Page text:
New Hong Kong: Part One, The Resentment / First Trip

Chang had been feeling low lately. He had just finished another day’s work at the office and was walking down Kin Wing Street in Tuen Mun District. It was 6:11 p.m. Chang kept his eyes on the ground as he marched past the gray concrete high-rises. The off-duty crowd greeted him with idle appearances. Once tender and enthusiastic; now full of lethargy. Continuing on his way under the sturdy beam bridge, he came to the busy train station just like a thousand times before. Two minutes later he was sitting in the train, stiff and weary.

It was a forty-one-minute ride to his neighborhood in Kowloon City. And from the station a brisk eleven-minute walk to his apartment. Plenty of time to contemplate one’s life, or the past years’ dreary shift in political climate of the region. Chang glanced at a woman wearing a medical face mask opposite him. She was apparently absorbed in her phone and paid no attention to him. Chang leaned his head against the window and closed his eyes. Thoughts about an offer made earlier that day were still spinning in his head. Twenty percent off from the next shipping of high-quality soybeans, some 10.000 kilos in total. Take it or leave it! But Li from marketing was afraid the deal would jeopardize company’s relations with a trusted supplier for past twenty years or so. The final word on the matter was yet to be said.

Chang shook his head, barely noticeably. The idea of discount beans seemed so vain in the current societal turmoil but still, strangely, he couldn’t help thinking about it over and over again.

Abruptly a familiar figure appeared on the TV screen, causing Chang to snap out of his trance. Carrie Lam giving another interview in which she praised the national security law for making Hong Kong’s streets safe again. Face of the much hated regime. The train slowed down until coming to a stop at the station. A swarm of people marched in the car, most of them successfully ignoring the chief executive’s speech. The recent years had seen an increasing number of pro-democracy voices being silenced, knife attack on Kevin Lau, a growing financial and political pro-China influence on the media… Mainlandization of the South China Morning Post. A plummet in the freedom of press. And today would mark yet another milestone on the gloomy path as the last issue of Apple Daily was released, setting a crowd of up to one million Hong Kongers to line up in the streets to get their copy. Of course, there was always much talk about “a threat to national security” on the part of the establishment as an excuse for their own overtly thuggish acts.

Chang sighed in discomfort, looking again at the screen. And this was the shit they wanted you to watch instead?!

The train rushed through the green, mountainous landscape. A few passengers were resting their eyes, some twenty-year-olds staring vacantly out of the window. Chang noticed the woman sitting opposite him had dark circles under her eyes too. The battle for the spirit of Hong Kong had really set the streets ablaze about two years earlier. Mass gatherings of hundreds of thousands of protesters were held regularly from June onward, the largest event bringing a quarter of the overall population together to oppose the growing Chinese control over the city. The Umbrella Revolution. Storming of the Legislative Council. People getting their message out for the whole world to hear, loud and clear. But the police reacted with sheer brute force. Mass arrests, beatings and shooting live rounds that ultimately led to death of fifteen citizens. The shattering of authorities’ credibility in the eyes of the public. Introduction of the mainland-style authoritarian “rule by law”. Since then, the people’s uprising had been largely repressed by double shock treatment of COVID-19 restrictions and the notorious national security law.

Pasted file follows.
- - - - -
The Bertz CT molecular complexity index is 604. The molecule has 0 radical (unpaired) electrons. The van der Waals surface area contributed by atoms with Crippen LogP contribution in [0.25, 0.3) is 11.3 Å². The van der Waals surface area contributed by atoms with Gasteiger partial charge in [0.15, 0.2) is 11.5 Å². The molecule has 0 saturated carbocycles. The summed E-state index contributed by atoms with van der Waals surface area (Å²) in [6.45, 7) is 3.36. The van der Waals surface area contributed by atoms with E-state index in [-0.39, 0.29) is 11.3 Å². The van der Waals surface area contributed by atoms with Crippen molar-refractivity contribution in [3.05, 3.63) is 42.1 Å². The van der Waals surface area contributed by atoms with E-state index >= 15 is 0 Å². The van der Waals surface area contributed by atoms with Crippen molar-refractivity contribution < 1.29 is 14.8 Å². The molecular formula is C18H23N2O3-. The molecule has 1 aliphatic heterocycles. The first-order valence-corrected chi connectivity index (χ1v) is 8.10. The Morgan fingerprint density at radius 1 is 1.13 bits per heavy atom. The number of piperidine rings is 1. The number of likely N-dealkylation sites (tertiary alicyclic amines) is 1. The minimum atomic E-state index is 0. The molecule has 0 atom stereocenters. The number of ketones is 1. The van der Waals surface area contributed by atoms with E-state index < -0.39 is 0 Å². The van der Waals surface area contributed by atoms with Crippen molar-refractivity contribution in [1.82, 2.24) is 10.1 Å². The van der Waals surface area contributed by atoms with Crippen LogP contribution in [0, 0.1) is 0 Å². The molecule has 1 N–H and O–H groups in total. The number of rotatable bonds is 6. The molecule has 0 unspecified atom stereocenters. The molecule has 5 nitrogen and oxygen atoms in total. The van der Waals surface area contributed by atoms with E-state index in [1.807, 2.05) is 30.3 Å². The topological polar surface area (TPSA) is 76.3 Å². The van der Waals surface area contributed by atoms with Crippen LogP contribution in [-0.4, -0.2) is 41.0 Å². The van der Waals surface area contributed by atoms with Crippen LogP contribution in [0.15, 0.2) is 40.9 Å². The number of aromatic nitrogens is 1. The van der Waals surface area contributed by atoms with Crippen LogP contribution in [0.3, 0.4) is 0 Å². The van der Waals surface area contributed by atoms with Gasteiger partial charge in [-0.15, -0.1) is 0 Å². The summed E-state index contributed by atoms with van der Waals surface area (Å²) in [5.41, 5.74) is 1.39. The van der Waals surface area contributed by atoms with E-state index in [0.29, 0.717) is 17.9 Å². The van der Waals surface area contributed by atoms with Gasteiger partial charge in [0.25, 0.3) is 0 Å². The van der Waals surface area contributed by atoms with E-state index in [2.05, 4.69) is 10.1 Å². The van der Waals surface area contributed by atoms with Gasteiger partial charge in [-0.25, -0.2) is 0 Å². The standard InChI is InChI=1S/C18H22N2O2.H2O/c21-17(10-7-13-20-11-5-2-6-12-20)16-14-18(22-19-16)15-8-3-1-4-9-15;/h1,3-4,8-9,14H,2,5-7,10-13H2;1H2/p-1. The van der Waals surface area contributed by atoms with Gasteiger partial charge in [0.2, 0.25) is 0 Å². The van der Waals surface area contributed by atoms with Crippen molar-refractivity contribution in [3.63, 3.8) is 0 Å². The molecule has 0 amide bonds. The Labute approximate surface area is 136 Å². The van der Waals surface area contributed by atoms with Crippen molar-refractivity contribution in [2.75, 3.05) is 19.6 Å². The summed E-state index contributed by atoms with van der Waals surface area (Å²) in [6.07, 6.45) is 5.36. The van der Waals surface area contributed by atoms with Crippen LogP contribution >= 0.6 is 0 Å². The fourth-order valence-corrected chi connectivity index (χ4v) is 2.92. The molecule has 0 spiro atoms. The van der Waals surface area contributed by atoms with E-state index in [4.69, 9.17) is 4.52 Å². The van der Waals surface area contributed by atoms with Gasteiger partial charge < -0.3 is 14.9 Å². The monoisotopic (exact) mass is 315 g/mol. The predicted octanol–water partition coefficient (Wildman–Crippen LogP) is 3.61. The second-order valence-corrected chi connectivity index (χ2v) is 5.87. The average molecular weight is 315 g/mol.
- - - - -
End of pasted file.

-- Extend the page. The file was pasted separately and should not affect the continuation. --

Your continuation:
Darkness surrounded the train as it drove into the Tai Lam Tunnel. Suddenly, Chang found himself exhausted. He clenched his fists and squirmed in his seat, unable to relax. It was like the whole train, along with all the passengers, was heading straight into the deepest abyss of South China Sea. All you could do was to hold on, really. An enormous, omnipotent enemy with a million faces. And the passengers were slowly suffocating. Paralyzed by their lack of faith in future. So went the rest of Chang’s trip home.

Leaving the train station behind, he walked into the warm, humid Kowloon evening. He crossed the Bridge of Blessings and kept a steady course past the bustling streets. People navigating hastily between work and home while others still tried their best to attract passers-by to their business. Chang looked most of the way at the tip of his brown Oxford shoes and blatantly ignored a guy handing over discount vouchers for a Canadian-style fast-food outlet. A preoccupied, frantic crowd. Finally, he reached the door to his apartment building in Whampoa Garden. He took the elevator to the fifteenth floor, turning his back on the mirror on the wall. Back in the condo, Chang prepared himself some spicy Korean instant noodles for dinner. Afterward he took a brief cold shower, shaved and then lay down on the bed. Continuous, resonant noises of traffic came in through the window; otherwise it was silent in the room.

He exhaled heavily, staring at the ceiling. So much for the beloved “one country, two systems” principle. Farewell to the freedom of people of Hong Kong as we once knew it.

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